You’ve probably already noticed this, but I’m going through a life overhaul and I’m taking this blog with me.
There were some minor steps taken in the past, but now I’m trying to take giant, massive leaps forward towards the life I want to live, starting with this big step:
I am taking a year off of social media.*
The fact that this statement scares the hell out of me, shows how addicted I’ve become to this superficial means of connecting with others. It’s not that I have a problem with social media as a tool (quite the opposite, I think it can be highly useful), I just have a problem with the codependent relationship I have with that tool.
I am a social media addict. I use social media to procrastinate and distract me from the things I want and need to do with my life. I let myself believe that social media matters more than it really does, and that takes away from the things that are truly important in my life.
When I took November off social media, I felt amazingly free, and when I came back in December I loathed it, yet I still couldn’t get away from it. I tried limiting myself, I tried cutting back, but it just didn’t work.
I’m an all or nothing kind of gal and I know the only way to break this habit of mine – a habit that has started taking a toll on my physical and mental well-being – is to go cold turkey.
It’s interesting the visceral reaction people have had to my decision to go off of Facebook and Twitter (I’m not really on much else). So many people have shown their own addiction to social media by either praising me for doing something they feel they could never do or vehemently opposing this decision.
“But how will people get ahold of you?”
“How will I know what you’re up to?”
“I wish I could do that.”
“You’re committing blogger suicide. No one will ever read you again. How will they know a new post is up?”
The thing is, I don’t feel truly connected to a single person on social media, so I’m not afraid I’ll miss out on anything. I feel like all I get these days from friends is snippets of their lives, and I want to see the whole picture.
Somehow, along the way, we’ve all been convinced that the only way we can keep in touch with other human beings is through this online town hall of sorts. Seeing short blurbs into each other’s lives is nice, but where is the deeper connection?
Social media is so edited, so socially constructed, that the whole picture of someone’s existence is lost to this idea of what is perceived to be the right and wrong thing to post. And everything has to be summed up in little blurbs.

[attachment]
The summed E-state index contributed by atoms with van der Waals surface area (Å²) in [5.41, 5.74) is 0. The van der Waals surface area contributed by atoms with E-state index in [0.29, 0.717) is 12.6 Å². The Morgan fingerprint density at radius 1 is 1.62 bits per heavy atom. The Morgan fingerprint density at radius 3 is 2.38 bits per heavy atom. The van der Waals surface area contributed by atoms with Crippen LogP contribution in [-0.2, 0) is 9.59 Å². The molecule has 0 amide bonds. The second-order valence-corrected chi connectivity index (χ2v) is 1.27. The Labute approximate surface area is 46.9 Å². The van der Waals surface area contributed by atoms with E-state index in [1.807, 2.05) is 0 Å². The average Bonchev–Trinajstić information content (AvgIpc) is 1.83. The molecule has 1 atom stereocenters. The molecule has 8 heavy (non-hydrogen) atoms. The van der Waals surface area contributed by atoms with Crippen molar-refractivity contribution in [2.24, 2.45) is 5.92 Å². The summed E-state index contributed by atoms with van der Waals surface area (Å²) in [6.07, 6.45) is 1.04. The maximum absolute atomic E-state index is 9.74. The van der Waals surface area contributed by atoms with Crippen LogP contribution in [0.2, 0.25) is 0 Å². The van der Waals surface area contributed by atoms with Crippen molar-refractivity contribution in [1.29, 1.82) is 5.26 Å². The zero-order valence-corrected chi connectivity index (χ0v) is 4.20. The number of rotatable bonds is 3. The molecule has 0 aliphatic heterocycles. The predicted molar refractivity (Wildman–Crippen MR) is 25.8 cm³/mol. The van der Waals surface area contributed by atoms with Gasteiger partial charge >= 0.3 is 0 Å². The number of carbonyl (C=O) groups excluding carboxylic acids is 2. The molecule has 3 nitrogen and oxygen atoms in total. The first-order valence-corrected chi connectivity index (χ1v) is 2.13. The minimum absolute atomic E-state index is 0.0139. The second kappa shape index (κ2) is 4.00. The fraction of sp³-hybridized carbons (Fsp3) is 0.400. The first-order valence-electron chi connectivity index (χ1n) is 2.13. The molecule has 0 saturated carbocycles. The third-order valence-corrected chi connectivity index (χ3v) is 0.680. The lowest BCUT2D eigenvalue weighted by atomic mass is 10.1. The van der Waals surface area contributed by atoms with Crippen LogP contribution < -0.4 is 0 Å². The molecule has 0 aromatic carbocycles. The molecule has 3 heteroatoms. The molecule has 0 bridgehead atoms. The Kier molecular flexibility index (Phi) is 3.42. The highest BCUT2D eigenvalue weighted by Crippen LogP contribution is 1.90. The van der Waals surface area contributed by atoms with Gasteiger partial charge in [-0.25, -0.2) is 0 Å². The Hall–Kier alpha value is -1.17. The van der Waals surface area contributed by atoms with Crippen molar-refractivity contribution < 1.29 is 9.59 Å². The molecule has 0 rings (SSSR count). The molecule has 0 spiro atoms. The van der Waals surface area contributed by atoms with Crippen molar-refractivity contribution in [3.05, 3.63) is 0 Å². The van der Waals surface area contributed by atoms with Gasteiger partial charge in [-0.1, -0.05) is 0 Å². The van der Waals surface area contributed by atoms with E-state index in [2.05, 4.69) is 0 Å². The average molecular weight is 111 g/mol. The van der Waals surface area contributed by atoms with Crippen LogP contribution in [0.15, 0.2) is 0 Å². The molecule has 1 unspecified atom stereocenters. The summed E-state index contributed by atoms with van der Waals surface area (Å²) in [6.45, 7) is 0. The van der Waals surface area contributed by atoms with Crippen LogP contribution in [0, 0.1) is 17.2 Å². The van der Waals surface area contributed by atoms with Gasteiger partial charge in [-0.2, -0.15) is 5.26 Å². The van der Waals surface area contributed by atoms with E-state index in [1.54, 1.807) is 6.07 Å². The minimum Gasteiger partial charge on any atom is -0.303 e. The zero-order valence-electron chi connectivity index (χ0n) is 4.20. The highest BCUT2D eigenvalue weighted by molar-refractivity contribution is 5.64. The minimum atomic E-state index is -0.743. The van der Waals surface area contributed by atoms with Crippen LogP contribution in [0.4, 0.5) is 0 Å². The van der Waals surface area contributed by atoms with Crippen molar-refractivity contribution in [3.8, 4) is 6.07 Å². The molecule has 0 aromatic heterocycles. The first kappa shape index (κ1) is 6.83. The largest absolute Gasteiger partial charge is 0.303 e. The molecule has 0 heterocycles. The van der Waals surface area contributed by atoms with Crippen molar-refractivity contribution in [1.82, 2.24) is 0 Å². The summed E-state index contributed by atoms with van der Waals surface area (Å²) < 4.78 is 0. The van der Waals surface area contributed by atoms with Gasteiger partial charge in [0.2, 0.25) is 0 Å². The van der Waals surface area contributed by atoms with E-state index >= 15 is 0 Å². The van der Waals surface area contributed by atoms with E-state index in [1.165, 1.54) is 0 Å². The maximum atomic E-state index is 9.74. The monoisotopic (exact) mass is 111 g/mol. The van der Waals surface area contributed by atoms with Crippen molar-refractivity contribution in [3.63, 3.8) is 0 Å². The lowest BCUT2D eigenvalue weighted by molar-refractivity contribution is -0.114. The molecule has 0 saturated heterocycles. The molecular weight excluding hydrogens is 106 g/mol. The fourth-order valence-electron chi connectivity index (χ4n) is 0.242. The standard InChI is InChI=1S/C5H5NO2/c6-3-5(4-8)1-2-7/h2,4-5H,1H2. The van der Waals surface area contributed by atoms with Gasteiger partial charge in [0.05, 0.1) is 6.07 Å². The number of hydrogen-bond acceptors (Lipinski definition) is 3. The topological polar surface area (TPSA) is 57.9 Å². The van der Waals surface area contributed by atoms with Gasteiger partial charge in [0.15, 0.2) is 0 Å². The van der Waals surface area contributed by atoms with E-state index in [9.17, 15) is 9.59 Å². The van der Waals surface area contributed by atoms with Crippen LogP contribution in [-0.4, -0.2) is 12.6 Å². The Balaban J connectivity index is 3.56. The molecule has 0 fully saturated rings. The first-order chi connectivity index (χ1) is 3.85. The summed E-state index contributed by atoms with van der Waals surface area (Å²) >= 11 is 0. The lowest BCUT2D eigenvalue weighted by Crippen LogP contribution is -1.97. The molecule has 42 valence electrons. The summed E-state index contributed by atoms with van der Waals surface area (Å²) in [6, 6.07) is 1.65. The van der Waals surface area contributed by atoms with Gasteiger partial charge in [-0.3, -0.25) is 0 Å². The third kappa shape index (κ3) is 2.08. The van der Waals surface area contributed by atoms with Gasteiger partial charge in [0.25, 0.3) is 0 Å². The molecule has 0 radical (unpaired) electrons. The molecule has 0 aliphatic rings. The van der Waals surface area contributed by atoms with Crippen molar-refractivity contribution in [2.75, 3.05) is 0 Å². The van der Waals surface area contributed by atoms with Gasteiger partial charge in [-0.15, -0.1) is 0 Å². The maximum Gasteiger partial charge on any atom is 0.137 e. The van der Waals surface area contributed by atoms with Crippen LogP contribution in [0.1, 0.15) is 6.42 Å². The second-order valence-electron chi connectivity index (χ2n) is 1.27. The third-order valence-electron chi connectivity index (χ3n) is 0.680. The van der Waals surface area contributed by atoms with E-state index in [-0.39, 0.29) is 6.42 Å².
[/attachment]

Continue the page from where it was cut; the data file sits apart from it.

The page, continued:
I am tired of reading little, edited blurbs about life.
There are a multitude of other ways we can have deeper, more meaningful connections outside of social media and I’ve outlined them all out here if you’re interested in connecting with me.
My sabbatical of sorts (I’ll post soon about the other journeys I plan to take this year) starts January 22, 2014, after my three workshops in Seattle.
During this time away, I hope to test my theory that if people can’t find me on social media, they’ll come to my blog, call me or connect with me in other, more meaningful ways.
I also have a theory that I’ll write more, because I am a sharer and without social media the only place I have to share my story with the world is here, on this blog and through my other written pieces.
I hope my theories are correct.
If not, well at least my carpal tunnel will ease up from all the time I spend scrolling through news feeds on my phone late at night instead of sleeping.
Have you ever gone off of social media? If so why? Do you have any tips for me, because as much as I’d like to be calm about the whole thing, I’m kinda freaking out still.
*Here are the exceptions to my year off of social media rule:
- I will still have an intern post updates about paid speaking gigs out of respect for the companies who hired me before my social media sabbatical.
- I will also have my intern post occasional reminders of why I am off social media and where you can find me elsewhere on the Internet.
- Instagram. This is the one social media platform that I find relaxing instead of stressful. I follow very few people on there (I’m cutting back even more) and genuinely care about those that I do. Instagram is staying as long as it continues to enhance my personal connections, but it will go as well the minute I feel it is detracting from any part of my life.
- Every three months, I will assess whether or not this experiment is beneficial to me personally and professionally.